The Glass Books of the Dream Eaters (The Glass Books #1)
Gordon Dahlquist's debut novel is a big, juicy, epic that will appeal to Diana Gabaldon fans and lovers of literary fantasy, like Keith Donohue's The Stolen Child. The Glass Books of the Dream Eaters begins with a "Dear Jane" letter in which Celeste Temple learns of the end of her engagement. Curiosity leads her to follow her fiancé to London where she uncovers a secret. F...more
is there a more ill-suited name for a subgenre? what exactly is punk rock about corsets or guns or victorian morals or dirigibles? gack! that was the sound that just came out of my mouth when considering the word "steampunk". still, i love the genre despite its name.
"Once I had a love and it was a gas
Soon turned out had a heart of glass
Seemed like the real thing, only to find
The book is bogged down with overly-detailed descriptions of buildings, places etc. which are unnecessary in many cases.
There are too many convenient coincidences, like d ...more
Πρόκειται για ένα μυστηριώδες βιβλίο που σε σαγηνεύει τόσο με τις αρετές όσο και με τα προβλήματα του. Η ιδιαιτερότητα του έγκειται στο γεγονός ότι κάθε κεφάλαιο πρόκειται για ετεροχρονισμένη αφήγηση των γεγονότων από την πλευρά ενός εκ των τριών πρωταγωνιστών. Με τον τρόπο αυτό ο αναγνώστης βρίσκεται αντιμέτωπος ...more
Apparently, many people are undecided about how to rate this book. From what I've observed, people either love it, hate it, or are filled with begrudging indifference.
Apart from all of the "scoffing" and the grossly superfluous use of the word "cabal" Dahlquist manages to write a very interesting and unlikely trio of heroes.
Nevertheless, every rave review from a UK newspaper on the back was so very right. This is an incredibly intricate plot that weaves together three protagonists, whom combined make one very unlikely cabal of heros. With excel ...more
And with its epic scope and decidedly English air -- despite the fact that it is set in a nameless country -- this tome seems at first blush to promise a fantasy-adventure which is just as riveting.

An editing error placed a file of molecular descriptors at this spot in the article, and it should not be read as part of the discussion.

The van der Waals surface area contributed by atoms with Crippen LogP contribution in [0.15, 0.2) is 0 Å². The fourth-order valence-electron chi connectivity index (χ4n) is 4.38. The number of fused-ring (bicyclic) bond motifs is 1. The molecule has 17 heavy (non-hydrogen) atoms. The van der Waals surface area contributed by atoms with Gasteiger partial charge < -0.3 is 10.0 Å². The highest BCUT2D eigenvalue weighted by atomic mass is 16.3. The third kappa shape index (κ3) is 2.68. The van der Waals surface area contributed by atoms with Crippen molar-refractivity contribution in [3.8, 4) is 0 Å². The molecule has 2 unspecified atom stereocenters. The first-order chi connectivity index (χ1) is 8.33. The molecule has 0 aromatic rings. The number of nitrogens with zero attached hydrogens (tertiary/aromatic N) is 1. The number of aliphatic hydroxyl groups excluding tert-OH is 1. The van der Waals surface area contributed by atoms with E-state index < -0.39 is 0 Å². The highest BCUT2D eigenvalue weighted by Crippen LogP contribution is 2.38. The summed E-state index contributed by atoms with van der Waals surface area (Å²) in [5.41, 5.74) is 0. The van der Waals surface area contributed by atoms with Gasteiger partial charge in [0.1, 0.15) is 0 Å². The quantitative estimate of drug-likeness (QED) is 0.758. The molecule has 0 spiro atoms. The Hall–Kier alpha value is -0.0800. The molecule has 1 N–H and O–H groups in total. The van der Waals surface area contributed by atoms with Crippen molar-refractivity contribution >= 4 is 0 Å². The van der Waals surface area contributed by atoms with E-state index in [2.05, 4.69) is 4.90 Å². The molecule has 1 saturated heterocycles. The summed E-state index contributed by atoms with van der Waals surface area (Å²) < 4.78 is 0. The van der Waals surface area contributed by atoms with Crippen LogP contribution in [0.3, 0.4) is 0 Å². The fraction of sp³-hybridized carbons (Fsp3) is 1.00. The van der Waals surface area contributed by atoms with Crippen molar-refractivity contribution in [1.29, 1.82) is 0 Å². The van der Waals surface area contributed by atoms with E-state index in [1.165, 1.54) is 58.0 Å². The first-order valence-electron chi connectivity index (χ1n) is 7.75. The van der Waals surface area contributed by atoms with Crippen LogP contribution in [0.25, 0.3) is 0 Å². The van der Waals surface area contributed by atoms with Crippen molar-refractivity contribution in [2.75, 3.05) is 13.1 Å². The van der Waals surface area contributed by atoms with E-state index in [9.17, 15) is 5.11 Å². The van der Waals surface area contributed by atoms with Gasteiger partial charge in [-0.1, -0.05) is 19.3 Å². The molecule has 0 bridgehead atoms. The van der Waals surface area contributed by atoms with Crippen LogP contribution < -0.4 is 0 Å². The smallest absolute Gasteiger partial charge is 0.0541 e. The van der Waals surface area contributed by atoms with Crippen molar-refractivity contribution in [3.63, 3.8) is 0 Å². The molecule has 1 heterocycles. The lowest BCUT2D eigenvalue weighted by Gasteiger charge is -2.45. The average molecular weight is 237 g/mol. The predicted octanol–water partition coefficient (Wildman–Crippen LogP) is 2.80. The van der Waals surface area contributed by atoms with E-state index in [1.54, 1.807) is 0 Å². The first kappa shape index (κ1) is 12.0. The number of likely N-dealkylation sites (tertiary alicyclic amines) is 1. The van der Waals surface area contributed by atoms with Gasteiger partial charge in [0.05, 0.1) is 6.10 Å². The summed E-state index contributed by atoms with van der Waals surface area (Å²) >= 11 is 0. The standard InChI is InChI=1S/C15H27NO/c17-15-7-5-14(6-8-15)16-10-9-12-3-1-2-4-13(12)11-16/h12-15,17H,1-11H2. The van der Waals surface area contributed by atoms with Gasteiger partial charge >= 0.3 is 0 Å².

In a darker version of the predicaments that face Jane Austen's heroines, the protagonist Miss Temple (we later learn her first name is Celeste, but only a few intimates are allowed to ...more
Dahlquist establishes a trio of disparate, unlikely but likeable protagonists for his story: diminutive but stron ...more
Cardinal Chang first encounter Celeste on a train when she is covered in blood after going to the villains mansion to search for her fiancee to know why he vanished and broke it off so suddenly.I cant remember how the doctor enters the plot as he was pretty unmemorable and with all the other things you had to keep track of in this book ...more
Huge numbers of characters with mostly unnecessarily unpronounceable names made it difficult to keep track of who was who (indeed ...more
I don't have a lot of ...more
Miss Temple is an excellent protagonist. Through the course of a somewhat hesitant in ...more
The premise is interesting and the fact that the reader has absolutely no clue what is going on keeps you glued to the pages. This strategy works for the first half of the book and then everything goes to ...more
Though I had to force myself to read 100 pages every day to ensure I finished it in a week (and believe me that was a struggle with the ...more
The Glass Books basics are thus: 3 unconnected characters -- Miss Temple, a recently transplanted heiress from across the ocean, Cardinal Chang, a local assassin who isn't actually Chinese, & Svenson, a doctor in the entourage of visiting Macklenburg aristocrats -- are thrown together in their attempt to overthrow a mysterious Cabal of villains. Their motives start out as personal -- each of them has lost someone they care ...more
This was my first encounter with the faintly mystical genre of Steampunk. Never before had I come across the emalgamation of Dickensian streets, gothic sci fi, technology beyond it's years and plucky adventuring. I was entranced. It was also a bit racy - which adds to it's appeal.
Glass Books fo ...more
Three unlikely heroes...thrown together. I was really upset when the book ended, I wanted to carry on with the characters! I can't really find any better words to describe it than this review I found, so I have stolen it....
G W Dahlquist has imagined a wonderfully elaborate alternate Victorian realm, replete with Dragoons, brothels, steam trains, labyrinthine libraries and ministries, first class hotels and opium dens. (The novel has some of the flavour of Philip ...more